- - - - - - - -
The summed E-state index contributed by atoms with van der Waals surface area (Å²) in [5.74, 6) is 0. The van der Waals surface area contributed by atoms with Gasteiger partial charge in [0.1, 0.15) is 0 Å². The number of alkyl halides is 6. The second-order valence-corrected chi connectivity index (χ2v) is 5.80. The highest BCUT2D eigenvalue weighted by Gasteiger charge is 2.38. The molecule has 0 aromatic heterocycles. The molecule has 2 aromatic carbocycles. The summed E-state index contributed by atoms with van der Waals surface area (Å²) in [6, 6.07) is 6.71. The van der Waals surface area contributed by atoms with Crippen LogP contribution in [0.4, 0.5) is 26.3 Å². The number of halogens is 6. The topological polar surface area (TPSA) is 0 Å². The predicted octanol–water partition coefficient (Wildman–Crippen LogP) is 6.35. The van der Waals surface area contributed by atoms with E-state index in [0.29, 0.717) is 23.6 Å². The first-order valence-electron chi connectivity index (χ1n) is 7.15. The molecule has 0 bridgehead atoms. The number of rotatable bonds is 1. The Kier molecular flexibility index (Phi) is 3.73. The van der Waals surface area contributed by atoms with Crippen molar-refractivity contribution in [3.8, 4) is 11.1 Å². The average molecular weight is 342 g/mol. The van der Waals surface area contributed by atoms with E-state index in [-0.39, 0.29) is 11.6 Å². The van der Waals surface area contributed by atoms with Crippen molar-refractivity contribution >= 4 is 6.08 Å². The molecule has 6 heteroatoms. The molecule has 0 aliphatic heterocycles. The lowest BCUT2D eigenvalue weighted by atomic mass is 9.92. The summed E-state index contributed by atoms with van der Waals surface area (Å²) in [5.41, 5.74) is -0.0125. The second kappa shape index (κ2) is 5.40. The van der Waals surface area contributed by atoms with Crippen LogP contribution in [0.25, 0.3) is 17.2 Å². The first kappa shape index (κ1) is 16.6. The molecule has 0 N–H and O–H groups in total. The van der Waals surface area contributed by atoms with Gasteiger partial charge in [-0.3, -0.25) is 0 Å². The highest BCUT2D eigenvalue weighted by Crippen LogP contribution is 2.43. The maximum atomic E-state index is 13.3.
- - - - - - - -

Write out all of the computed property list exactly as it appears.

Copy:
The summed E-state index contributed by atoms with van der Waals surface area (Å²) in [5.74, 6) is 0. The van der Waals surface area contributed by atoms with Gasteiger partial charge in [0.1, 0.15) is 0 Å². The number of alkyl halides is 6. The second-order valence-corrected chi connectivity index (χ2v) is 5.80. The highest BCUT2D eigenvalue weighted by Gasteiger charge is 2.38. The molecule has 0 aromatic heterocycles. The molecule has 2 aromatic carbocycles. The summed E-state index contributed by atoms with van der Waals surface area (Å²) in [6, 6.07) is 6.71. The van der Waals surface area contributed by atoms with Crippen LogP contribution in [0.4, 0.5) is 26.3 Å². The number of halogens is 6. The topological polar surface area (TPSA) is 0 Å². The predicted octanol–water partition coefficient (Wildman–Crippen LogP) is 6.35. The van der Waals surface area contributed by atoms with E-state index in [0.29, 0.717) is 23.6 Å². The first-order valence-electron chi connectivity index (χ1n) is 7.15. The molecule has 0 bridgehead atoms. The number of rotatable bonds is 1. The Kier molecular flexibility index (Phi) is 3.73. The van der Waals surface area contributed by atoms with Crippen molar-refractivity contribution in [3.8, 4) is 11.1 Å². The average molecular weight is 342 g/mol. The van der Waals surface area contributed by atoms with E-state index in [-0.39, 0.29) is 11.6 Å². The van der Waals surface area contributed by atoms with Crippen molar-refractivity contribution >= 4 is 6.08 Å². The molecule has 6 heteroatoms. The molecule has 0 aliphatic heterocycles. The lowest BCUT2D eigenvalue weighted by atomic mass is 9.92. The summed E-state index contributed by atoms with van der Waals surface area (Å²) in [5.41, 5.74) is -0.0125. The second kappa shape index (κ2) is 5.40. The van der Waals surface area contributed by atoms with Crippen LogP contribution in [0.25, 0.3) is 17.2 Å². The first kappa shape index (κ1) is 16.6. The molecule has 0 N–H and O–H groups in total. The van der Waals surface area contributed by atoms with Gasteiger partial charge in [-0.3, -0.25) is 0 Å². The highest BCUT2D eigenvalue weighted by Crippen LogP contribution is 2.43. The maximum atomic E-state index is 13.3.